Politics Magazine

Personal Dogma

Posted on the 29 August 2013 by Steveawiggins @stawiggins

Dogma is a movie that many seminarians discover at some point in their theological education. Smart, funny, and irreverently reverent, the film follows the exploits of a couple of misled angels trying to get back into Heaven and thereby negating all of existence. It is no surprise, given Kevin Smith’s origin myth, that the film opens and closes in New Jersey, but I often ponder the strange coincidence of places in the movie to places I’ve lived since my own seminary career began (and ended, rather like the massacre scene in Red Bank before God cleaned it all up). Nashotah House, where I discovered Dogma, is in Wisconsin. Wisconsin is the state to which Bartleby and Loki, the two angels, have been banished. The means of their escape from this upper-Midwest purgatory is a church in New Jersey. Along their way the angels pass through Illinois and Pittsburgh, before crossing into the very state where God is located throughout the movie (the Garden State, of course!). After having been summarily dismissed from my seminary post in Wisconsin (not for watching Dogma, I’m assured), I too headed for New Jersey. Before that I had lived for a while in Illinois (home of Bethany) and Pittsburgh (home of Moobie). Watching Dogma is in many ways a reflection of a journey that I’ve accidentally undertaken.

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Another kind of dogma seems to be at work in the Eagle Mountain International Church in Newark, Texas. The Associated Press announced that 21 cases of childhood measles had broken out in the church, particularly among the homeschooled and unvaccinated. Fears of inoculating against a pre-medieval faith have led many of those who trust their own knowledge above that of the collective specializations of educators, to put their children at risk for the sake of belief. The belief, perhaps unsurprisingly, is poorly informed. One of the pastors of EMIC (!) has been encouraging vaccination as biblically sanctioned. If not for the sake of your children, for the sake of the scriptures…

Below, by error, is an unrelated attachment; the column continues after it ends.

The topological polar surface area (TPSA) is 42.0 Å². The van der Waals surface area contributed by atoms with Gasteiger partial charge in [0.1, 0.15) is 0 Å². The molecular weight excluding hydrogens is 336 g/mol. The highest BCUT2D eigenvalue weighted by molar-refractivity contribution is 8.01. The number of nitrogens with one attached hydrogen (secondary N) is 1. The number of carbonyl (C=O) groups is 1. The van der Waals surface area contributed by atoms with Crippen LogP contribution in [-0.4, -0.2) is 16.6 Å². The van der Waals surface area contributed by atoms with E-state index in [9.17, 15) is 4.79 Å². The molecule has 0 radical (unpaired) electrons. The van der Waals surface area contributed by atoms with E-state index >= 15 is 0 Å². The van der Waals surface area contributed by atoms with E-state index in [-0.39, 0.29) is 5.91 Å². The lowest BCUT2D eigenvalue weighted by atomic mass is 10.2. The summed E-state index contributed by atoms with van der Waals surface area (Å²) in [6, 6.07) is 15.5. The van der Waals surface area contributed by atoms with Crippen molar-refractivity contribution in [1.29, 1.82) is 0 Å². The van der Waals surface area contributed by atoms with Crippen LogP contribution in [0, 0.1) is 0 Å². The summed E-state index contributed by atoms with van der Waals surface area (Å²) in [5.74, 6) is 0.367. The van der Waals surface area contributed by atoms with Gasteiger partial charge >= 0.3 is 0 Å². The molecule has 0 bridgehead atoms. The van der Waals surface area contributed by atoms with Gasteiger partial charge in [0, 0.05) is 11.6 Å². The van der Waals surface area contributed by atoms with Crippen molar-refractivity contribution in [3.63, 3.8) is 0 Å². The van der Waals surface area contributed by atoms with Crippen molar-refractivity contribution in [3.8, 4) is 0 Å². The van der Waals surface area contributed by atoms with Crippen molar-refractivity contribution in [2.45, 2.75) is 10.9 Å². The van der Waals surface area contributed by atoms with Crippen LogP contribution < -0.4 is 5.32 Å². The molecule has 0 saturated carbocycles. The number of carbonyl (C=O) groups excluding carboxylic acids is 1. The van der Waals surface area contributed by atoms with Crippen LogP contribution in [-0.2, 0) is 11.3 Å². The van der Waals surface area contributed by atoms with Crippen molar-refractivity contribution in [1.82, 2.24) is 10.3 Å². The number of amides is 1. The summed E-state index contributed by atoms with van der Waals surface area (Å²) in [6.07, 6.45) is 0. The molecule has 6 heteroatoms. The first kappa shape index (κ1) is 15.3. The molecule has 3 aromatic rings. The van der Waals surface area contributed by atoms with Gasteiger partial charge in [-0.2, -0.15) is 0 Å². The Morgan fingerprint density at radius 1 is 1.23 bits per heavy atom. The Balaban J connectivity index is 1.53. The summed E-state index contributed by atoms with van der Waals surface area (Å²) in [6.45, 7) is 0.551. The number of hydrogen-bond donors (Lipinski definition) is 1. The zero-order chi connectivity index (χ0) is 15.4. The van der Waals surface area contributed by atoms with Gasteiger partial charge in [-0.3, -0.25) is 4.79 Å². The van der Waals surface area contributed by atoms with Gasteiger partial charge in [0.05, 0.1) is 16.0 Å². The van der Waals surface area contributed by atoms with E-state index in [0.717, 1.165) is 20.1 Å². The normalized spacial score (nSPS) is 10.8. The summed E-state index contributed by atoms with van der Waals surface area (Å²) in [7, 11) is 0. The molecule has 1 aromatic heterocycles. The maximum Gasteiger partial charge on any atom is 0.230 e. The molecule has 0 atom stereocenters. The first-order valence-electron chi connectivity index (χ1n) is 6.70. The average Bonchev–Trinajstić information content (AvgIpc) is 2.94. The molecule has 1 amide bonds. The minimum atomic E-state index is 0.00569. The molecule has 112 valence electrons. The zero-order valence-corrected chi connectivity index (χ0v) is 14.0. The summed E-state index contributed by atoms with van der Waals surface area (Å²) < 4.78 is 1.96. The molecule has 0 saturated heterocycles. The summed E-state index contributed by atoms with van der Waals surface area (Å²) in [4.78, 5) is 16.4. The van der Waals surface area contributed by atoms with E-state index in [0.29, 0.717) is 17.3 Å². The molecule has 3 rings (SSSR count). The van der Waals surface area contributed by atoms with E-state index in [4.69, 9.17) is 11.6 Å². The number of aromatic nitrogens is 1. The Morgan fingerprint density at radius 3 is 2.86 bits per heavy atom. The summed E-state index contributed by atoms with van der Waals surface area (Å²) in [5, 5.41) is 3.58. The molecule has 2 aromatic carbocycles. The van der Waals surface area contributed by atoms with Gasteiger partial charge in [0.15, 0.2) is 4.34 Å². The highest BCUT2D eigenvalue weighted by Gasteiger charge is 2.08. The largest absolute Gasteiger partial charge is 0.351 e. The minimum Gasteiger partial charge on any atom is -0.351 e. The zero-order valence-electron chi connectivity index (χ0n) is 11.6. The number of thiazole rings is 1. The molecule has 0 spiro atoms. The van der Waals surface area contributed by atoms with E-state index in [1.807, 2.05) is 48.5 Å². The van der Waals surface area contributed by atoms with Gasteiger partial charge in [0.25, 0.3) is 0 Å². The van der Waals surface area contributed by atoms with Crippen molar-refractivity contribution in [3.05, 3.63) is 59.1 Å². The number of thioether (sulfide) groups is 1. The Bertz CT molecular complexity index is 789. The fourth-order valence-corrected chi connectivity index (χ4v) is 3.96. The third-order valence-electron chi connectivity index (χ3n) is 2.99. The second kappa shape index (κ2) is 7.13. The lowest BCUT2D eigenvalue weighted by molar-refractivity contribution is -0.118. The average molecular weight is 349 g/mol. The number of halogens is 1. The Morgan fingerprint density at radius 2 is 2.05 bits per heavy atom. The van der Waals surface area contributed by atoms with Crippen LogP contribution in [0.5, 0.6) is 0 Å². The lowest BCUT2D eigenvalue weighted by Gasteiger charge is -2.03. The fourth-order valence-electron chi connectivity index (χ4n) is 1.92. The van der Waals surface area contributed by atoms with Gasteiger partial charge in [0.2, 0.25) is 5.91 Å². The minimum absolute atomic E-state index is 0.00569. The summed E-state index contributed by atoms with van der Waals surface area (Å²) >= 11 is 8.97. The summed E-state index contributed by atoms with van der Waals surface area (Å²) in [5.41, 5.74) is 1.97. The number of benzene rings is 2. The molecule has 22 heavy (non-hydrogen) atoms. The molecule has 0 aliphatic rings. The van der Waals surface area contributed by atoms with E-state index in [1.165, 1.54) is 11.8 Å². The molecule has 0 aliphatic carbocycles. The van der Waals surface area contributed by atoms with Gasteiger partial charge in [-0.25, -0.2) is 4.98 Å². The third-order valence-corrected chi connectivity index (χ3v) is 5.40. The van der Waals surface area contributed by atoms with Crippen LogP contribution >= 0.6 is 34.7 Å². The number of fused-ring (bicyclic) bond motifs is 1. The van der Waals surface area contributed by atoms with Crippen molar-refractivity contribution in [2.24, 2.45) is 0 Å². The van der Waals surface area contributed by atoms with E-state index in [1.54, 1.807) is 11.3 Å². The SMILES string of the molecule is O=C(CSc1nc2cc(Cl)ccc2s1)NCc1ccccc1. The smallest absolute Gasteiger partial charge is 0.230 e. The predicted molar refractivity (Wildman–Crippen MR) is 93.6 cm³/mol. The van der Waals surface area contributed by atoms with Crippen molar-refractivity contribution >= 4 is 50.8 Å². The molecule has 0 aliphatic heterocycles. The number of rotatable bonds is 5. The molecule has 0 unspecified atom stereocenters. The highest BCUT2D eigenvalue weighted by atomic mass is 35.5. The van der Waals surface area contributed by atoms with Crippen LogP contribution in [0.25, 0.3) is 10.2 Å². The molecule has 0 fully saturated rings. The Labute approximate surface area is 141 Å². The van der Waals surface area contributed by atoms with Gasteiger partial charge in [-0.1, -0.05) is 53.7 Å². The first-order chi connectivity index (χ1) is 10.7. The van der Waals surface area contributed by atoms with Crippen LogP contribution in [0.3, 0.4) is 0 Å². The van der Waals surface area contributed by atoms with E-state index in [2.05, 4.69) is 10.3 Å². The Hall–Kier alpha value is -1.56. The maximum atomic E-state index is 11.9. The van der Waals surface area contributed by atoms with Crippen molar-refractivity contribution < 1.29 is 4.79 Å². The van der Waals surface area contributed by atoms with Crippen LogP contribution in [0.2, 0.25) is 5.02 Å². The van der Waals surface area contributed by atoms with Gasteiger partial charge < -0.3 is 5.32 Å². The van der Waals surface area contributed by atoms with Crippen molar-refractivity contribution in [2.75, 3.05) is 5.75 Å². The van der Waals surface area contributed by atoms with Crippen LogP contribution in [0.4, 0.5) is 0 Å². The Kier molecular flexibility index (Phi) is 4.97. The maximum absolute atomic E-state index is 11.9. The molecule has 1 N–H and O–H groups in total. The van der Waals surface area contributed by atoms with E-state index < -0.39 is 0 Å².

Vaccination, in various forms, was developed in both Christian and pagan contexts. The earliest examples come from Asia where the plagues sent by the devil were resisted with human ingenuity. It takes a paranoid twenty-first century, first-world faith to suppose saving our children is some kind of conspiracy. “Let the one without germs,” we can almost hear them say, “throw their tissues away first.” In my Pittsburgh days, I was very much a literalist. How surprised I was to see Lady Aberlin from Mister Roger’s Neighborhood playing an angst-ridden nun, derailed by an exegesis of “The Walrus and the Carpenter” in Dogma. Although the Neighborhood is “anytown” those of us locals knew that Fred Rogers was from Pittsburgh. Lady Betty Aberlin was the niece of King Friday XIII, and only those with no conspiratorial imagination would suggest it is merely coincidence that her cousin is named Kevin. With or without dogma.


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